Maybe she needs to be changed again? So you try that. Nope it wasn’t that. But as soon as you change her she rips a massive wet fart and you change her again. But she is still crying. You may try walking her. Then rocking her. Then bouncing her. Then putting her in the swing thing. Then talking to her. Then singing to her. Then putting her skin-to-skin on your chest. Then playing an ocean white noise playlist you find on Spotify. Then you try the pacifier. Then you check the clock. It’s been an hour since the last feeding. So you bounce her some more. Then maybe you just say, “F*ck it,” and feed her again cause you don’t know what else to try.

5:15-5:30 p.m. Change the baby.

And the whole thing starts over. You do this 24 hours a day. For months. Maybe years!

Yeah. Give yourself a second to think about what that is like. Then call your mom and thank her. I keep thanking my mom – I think I’m freaking her out.

But seriously. This is motherhood. I am completely shocked that so many people do this. I just stare at people on the streets and think about all of their mothers and all of the shit they had to deal with. I feel like more people should know about this. It’s insane.

“Three months off” is what people say. And maternity leave sounds like this decadent thing. A beach oasis sounds like a decadent thing, too. But stranded on a deserted island is a more accurate way to explain what Tom Hanks was experiencing. So let’s try this. I am not having “three months off” – I am “stranded in motherhood for three months.”

Okay. Okay. Now the guilt sets in. So let’s take a moment to be grateful…

I was lucky to get pregnant. I was lucky to not die in childbirth (am I the only one who was legitimately worried about that?) I am lucky to have a healthy baby. I am lucky to have supportive friends and family.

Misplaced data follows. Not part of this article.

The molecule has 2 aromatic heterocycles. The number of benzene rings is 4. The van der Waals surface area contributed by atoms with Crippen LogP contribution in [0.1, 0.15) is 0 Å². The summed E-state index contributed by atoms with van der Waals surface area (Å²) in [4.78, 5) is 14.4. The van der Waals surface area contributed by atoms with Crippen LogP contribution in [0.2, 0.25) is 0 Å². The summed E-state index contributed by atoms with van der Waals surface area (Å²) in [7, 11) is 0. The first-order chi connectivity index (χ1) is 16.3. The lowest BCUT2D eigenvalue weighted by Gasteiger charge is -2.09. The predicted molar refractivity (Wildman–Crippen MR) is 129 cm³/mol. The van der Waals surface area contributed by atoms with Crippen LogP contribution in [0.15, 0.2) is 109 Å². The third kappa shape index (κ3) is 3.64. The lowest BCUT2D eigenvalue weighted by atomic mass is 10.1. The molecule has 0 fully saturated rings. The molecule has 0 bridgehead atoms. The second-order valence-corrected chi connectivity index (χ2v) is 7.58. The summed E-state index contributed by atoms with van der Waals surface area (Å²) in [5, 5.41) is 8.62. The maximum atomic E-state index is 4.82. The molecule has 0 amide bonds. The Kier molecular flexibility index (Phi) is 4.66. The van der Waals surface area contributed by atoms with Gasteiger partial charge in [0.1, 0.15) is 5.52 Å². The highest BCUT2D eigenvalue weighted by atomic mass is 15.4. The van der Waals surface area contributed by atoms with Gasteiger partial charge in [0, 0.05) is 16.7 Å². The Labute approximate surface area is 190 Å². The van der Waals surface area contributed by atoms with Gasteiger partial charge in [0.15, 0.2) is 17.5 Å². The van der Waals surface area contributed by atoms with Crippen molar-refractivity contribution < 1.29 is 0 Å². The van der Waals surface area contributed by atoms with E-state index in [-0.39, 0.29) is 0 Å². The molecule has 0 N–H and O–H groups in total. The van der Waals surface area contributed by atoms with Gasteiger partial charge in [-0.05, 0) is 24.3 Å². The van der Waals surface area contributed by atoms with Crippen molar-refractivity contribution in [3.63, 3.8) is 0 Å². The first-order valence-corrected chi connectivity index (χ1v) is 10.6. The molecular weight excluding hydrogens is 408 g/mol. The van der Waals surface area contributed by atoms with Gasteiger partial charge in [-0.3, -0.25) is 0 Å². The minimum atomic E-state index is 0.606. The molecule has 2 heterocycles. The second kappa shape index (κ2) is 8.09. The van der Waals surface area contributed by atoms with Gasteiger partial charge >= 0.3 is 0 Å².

And I like Cora. I really do. I think her baby dragon sounds are funny. She makes a ridiculously adorable face when she stretches after feeding. And sometimes when she sleeps, she laughs and it tears my heart apart.

I am lucky.

But, damn, this is super monotonous, hard work.

Thank you, mom.

20 Days of Unpaid Maternity Leave and a Brand New Baby

Eighty-eight percent of the U.S. work force lacks access to paid maternity leave. This is one mother’s all-too-common story. (via The Atlantic)

The Atlantic published the first installment of a two-part series, Life in the Only Industrialized Country Without Paid Maternity Leave.

The story follows “Tara” through the birth of her second child, the 20 days of unpaid maternity leave that follow, and her return to work.

Many cultures have rules for new mothers and babies. The Latin American cuarentena and the Uzbek chilla represent 40 days of rest and social support. In China, women rest in bed for a month; in Korea, for 21 days.

In the United States, however, the time for rest, bonding, and recovery often is determined not by tradition, or even by a doctor’s recommendations, but by the new mother’s employment situation.

Parents deal with the enormous implications of this difficult reality every day right here in the good ol’ USofA — the only industrialized nation in the world without universal paid maternity leave.

Tara’s situation is pretty typical in the U.S., where 70 percent of mothers work outside the home and 40 percent of households are led by a female breadwinner. When it comes to a new baby or a sick family member, 88 percent of the American workforce has no access to paid leave, and half of new, working mothers are ineligible even for the Family Medical Leave Act’s unpaid leave.

Tara’s husband suffers from a severe, painful autoimmune disorder and is unable to work. Tara is the family’s sole earner. Her company offers no paid leave and she is ineligible for unpaid leave because her employer falls below FMLA’s 50-employee threshold. Even if she were eligible for unpaid leave time, she wouldn’t take it, saying, “My family can’t afford the loss of even one paycheck.”

So Tara’s “maternity leave” was to consist of her 13 vacation days; these were mostly rolled over from 2015, with her boss’ permission. Weekends and President’s Day brought her total days off to 20.

Tara corresponded with author Jessica Shortall by texting updates.


The messages are straightforward — not overly dramatic, sometimes a bit humorous — telling the true story of what it’s like to simultaneously heal from invasive surgery, breastfeed a newborn, care for an older child, and go back to breadwinning.

For more of this all-too-common and distinctly American story, head over to The Atlantic.




Returning to Work After Giving Birth: Keeping Up With the Herd

Making the surprising choice to forgo maternity leave and return directly to work. That is, to become a wildebeest.

Back in the 90s when I worked at Microsoft there was a vice president in charge of my division, who I’ll call “J.”